Electronic Arts (EA) is a leading global company in interactive entertainment with 9,000 employees scattered across the world. The company was having a hard time with employee collaboration and team development due to the dispersed nature of its employees. It had an out-of-date collaboration platform called EA Knowledge, featuring searchable blogs, images, and other information, but it wasn’t widely being used. EA wanted to find a way to enable its talent to connect and communicate with one another in a natural and effective setting. It wanted all employees to be able to easily network with one another to increase efficiency and decrease the time development time of a new game. Traditionally, networking within the company has depended on who you knew and what contacts you had built through years of work with the company. EA initiated an internal social network to streamline this process and allow employees to communicate globally.
The network is called EA People. It not only increases collaboration, reduces multiple efforts on one task, sparks conversation and increases innovation, but it also helps with employee “on-boarding.” This is the process of training and assimilating new employees to the company. Following the employees expectations from public social networks such as LinkedIn and Facebook, EA People was made to be customizable by individual employees as well as user-friendly. It also includes an updated form of EA Knowledge. The next aspect of the site is key: they kept the network aligned with the company’s image and business objectives. They didn’t simply copy Facebook and change the name; they kept it relevant to the objective at hand, employee collaboration. Employees post their skills, current projects, contacts, career goals, and so on.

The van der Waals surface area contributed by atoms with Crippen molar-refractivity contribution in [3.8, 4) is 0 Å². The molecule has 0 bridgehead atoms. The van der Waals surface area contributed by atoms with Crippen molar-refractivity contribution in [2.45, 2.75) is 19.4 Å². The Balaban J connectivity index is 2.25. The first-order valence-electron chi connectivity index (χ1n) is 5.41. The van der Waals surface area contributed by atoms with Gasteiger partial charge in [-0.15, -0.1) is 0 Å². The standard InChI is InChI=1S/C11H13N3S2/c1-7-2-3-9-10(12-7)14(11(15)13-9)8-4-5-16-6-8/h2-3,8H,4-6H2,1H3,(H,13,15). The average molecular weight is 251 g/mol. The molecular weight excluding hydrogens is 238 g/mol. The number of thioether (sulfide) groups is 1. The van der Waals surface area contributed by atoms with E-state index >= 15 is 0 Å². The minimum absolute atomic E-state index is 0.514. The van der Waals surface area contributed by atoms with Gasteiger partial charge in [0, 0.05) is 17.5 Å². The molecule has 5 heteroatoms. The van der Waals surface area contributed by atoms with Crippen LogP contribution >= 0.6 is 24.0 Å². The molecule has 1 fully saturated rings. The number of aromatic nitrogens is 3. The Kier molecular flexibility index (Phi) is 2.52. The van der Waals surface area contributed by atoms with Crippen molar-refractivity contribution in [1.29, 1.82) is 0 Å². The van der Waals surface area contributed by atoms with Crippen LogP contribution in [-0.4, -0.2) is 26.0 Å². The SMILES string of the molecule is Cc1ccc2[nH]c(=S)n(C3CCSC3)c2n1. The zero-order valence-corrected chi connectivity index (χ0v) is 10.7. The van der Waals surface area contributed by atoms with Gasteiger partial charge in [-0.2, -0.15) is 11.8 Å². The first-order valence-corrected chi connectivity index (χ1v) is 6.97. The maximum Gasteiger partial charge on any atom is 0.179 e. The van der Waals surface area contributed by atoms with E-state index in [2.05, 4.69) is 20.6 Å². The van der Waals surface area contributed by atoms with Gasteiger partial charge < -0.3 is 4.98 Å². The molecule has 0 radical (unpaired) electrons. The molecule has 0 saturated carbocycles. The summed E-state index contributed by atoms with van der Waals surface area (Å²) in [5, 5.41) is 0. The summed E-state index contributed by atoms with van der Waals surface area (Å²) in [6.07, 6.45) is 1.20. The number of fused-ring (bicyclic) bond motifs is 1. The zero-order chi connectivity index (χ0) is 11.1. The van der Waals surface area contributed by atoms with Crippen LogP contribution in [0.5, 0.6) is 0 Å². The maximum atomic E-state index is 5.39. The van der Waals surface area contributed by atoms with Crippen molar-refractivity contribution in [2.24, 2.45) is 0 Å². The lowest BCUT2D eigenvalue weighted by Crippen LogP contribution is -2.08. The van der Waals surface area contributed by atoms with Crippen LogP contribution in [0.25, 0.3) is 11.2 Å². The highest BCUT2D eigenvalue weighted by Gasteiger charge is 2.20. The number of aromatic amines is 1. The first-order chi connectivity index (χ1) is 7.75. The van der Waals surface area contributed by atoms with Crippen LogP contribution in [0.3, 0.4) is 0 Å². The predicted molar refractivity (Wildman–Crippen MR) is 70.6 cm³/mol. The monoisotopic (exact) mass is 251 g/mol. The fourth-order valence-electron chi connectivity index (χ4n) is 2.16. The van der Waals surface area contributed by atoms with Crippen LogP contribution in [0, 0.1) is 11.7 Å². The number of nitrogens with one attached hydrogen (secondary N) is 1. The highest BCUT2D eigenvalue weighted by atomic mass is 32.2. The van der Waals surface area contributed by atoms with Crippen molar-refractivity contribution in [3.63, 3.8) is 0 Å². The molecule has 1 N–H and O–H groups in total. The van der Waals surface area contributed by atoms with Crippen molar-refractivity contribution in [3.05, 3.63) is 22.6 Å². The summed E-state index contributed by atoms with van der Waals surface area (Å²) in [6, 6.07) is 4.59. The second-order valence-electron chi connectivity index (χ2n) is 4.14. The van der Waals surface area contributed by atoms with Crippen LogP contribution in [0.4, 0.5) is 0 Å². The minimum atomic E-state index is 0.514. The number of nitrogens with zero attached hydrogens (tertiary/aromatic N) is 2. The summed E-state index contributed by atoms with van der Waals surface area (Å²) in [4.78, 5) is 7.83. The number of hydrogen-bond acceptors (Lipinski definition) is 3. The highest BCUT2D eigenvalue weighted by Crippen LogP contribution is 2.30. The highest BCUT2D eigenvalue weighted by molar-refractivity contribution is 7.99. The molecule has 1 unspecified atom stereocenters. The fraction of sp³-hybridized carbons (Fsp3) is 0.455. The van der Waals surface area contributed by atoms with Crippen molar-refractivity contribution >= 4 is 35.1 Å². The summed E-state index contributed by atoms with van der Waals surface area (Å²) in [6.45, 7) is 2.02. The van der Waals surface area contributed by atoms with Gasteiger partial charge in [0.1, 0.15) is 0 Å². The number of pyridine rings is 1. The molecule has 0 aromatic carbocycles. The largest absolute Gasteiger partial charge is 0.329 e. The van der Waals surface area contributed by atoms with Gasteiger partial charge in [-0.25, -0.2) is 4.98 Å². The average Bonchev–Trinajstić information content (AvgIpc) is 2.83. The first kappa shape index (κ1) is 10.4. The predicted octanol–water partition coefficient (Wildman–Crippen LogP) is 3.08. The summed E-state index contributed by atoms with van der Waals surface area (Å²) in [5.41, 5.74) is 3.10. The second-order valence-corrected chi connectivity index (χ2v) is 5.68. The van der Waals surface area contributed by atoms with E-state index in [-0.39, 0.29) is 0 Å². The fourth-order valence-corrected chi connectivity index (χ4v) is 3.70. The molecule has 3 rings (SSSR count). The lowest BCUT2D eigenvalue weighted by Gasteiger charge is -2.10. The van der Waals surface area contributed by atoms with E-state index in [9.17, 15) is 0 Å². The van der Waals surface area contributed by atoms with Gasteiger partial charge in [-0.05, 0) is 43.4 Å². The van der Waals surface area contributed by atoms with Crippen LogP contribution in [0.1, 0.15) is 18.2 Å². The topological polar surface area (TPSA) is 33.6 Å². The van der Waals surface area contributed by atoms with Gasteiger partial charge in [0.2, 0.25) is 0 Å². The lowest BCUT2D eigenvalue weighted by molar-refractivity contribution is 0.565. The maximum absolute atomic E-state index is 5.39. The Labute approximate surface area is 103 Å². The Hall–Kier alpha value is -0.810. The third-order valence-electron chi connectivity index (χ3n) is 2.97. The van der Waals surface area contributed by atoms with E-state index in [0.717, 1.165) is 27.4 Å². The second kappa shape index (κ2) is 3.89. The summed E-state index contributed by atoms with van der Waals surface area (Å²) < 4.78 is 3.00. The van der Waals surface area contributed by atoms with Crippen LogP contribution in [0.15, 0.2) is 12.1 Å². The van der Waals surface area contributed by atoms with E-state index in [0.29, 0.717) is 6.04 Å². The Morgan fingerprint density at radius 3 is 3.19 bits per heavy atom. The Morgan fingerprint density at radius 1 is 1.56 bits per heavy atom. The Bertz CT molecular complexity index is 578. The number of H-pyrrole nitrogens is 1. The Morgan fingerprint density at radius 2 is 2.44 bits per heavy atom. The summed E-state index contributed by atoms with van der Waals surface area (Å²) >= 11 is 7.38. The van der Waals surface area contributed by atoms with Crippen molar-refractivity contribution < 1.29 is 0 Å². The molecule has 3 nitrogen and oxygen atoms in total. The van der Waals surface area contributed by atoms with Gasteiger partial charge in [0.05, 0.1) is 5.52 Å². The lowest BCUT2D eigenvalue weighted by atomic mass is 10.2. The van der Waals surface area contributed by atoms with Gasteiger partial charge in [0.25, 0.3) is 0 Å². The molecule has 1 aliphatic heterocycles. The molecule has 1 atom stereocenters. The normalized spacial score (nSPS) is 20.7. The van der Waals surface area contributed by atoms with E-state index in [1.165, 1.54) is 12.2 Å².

Another important aspect is the network’s release. The company put it on the corporate intranet without an announcement, under the premise that viral word-of-mouth advertising is the best way to respect the different locations’ unique cultures. This was very effective, in just eight months 3,500 employees had created profiles on the site. Collaborative Thinking blogger Mike Gotta lists notes about a conference he attended featuring the director of EA Bert Sandie on his November 3, 2009 blogpost here.
One way EA is measuring the success of the network by keeping track of the number of “connected conversations” stemming from EA People. “Connected conversations” occur when a user finds someone on the site and contacts them via the e-mail link on his/her profile. The network has been very successful for the company and its employees. Microsoft provides a more detailed case study, click here to access it. For more information on measurement, check out Andrew Conry-Murray insights into ROI of enterprise social networks in his blogpost here.